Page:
If this were compensated by the anticipation of excellent attention in well-run government hospitals, it might be acceptable. But the South African government has proved itself notoriously incompetent in running such institutions. How will so many of these already flawed institutions cope under an influx of millions of patients?

Inequality of access to healthcare

Many people, such as Letlape, feel that cost should not limit anyone’s access to healthcare. And he’s not wrong. The high costs of private healthcare puts it out of reach of many poorer South Africans, a situation the NHI seeks to resolve in one way or another. Granted, some government hospitals are offering good to excellent service, but there are some troubling statistics:

  • There is a dire shortage of trained medical staff in the country.
  • Only around 50% of doctors are servicing 16% of patients who can afford the costs, either personally or because they belong to a private medical scheme.
  • Approximately 80% of all medical specialists in South Africa are in the private healthcare sector, and only 20% in the public healthcare sector, which services 84% of the population.
  • The Hospital Association of South Africa has reported around 25 state doctors and 92 private doctors per 100 000 people, while the world average is 152 per 100 000. So even in the private sector, the numbers of healthcare practitioners are insufficient

Funding the NHI

“It is neither necessary nor appropriate for government to provide ‘free healthcare for all’. Those who can pay for their own healthcare … must be allowed to continue to do so.” ~ Jasson Urbach – Director & Head of Free Market Foundation Health Policy Unit.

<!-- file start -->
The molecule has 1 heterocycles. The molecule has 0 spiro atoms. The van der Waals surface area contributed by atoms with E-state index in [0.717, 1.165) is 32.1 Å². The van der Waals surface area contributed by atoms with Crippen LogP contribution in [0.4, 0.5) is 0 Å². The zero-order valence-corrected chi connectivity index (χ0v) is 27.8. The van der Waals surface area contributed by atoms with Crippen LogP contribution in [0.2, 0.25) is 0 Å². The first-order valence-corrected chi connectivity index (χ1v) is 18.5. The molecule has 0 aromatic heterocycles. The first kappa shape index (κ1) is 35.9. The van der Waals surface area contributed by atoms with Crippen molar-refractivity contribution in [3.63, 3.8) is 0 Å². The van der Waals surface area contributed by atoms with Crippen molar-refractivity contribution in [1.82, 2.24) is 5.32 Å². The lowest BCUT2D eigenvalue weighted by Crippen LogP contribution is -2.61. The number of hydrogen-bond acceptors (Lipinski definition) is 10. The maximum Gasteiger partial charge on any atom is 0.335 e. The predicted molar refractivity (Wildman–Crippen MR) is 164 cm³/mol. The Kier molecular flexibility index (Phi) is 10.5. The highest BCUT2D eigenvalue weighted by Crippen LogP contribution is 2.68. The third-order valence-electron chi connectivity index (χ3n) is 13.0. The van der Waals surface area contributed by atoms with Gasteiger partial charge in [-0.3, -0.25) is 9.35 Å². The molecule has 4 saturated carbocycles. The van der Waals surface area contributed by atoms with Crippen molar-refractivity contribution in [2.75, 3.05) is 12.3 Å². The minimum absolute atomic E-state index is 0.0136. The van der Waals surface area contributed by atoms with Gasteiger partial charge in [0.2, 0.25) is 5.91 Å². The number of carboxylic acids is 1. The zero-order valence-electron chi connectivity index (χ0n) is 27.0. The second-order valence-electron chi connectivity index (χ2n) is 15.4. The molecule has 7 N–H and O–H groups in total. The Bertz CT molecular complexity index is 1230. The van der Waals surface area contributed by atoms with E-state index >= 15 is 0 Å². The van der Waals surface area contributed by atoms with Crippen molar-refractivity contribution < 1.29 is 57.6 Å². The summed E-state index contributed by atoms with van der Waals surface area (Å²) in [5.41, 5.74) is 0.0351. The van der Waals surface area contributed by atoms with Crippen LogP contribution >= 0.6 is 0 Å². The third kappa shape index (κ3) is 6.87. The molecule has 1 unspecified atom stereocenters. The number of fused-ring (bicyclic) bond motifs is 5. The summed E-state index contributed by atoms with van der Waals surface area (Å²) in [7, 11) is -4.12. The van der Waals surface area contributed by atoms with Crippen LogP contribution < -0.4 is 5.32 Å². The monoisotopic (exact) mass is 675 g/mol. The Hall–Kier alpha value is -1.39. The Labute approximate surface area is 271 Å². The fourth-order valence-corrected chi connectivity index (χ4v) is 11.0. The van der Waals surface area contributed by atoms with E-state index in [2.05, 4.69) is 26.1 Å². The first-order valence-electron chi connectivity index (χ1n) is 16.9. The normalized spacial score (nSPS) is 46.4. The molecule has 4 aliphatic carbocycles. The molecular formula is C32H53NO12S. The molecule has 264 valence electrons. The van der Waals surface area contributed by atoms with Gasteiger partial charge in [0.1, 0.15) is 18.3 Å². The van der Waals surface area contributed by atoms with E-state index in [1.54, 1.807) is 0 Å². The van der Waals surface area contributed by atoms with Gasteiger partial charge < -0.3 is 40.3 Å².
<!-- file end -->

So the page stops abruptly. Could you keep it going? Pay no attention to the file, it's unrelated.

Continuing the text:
Many medical scheme members, who are faced with increasing contributions, are nervous to resign from their schemes because of the long patient queues and possibility poor quality of care within the state system. However, if the state were to prove itself capable of providing truly revitalised services, many people might feel they could support the proposed NHI.

Private hospitals have shareholders and are profit-driven. There is also no limit to what private doctors may charge. If they are forced into salaried positions in an ailing public healthcare system, they might look elsewhere to apply their skills outside the country.

Several proposals have been made over the years for funding the NHI: the introduction of a payroll tax, a surcharge on taxable income, and increases in VAT. As South Africans already pay high personal taxes – and fund many private matters such as healthcare, education and security from their own pockets – the idea of even further taxation may be met with resistance.

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(Sources: World Health Organisation; SA Health Professions Council; Board of Healthcare Funders; Hospital Association of South Africa; Medical Schemes Council; South African Health Review)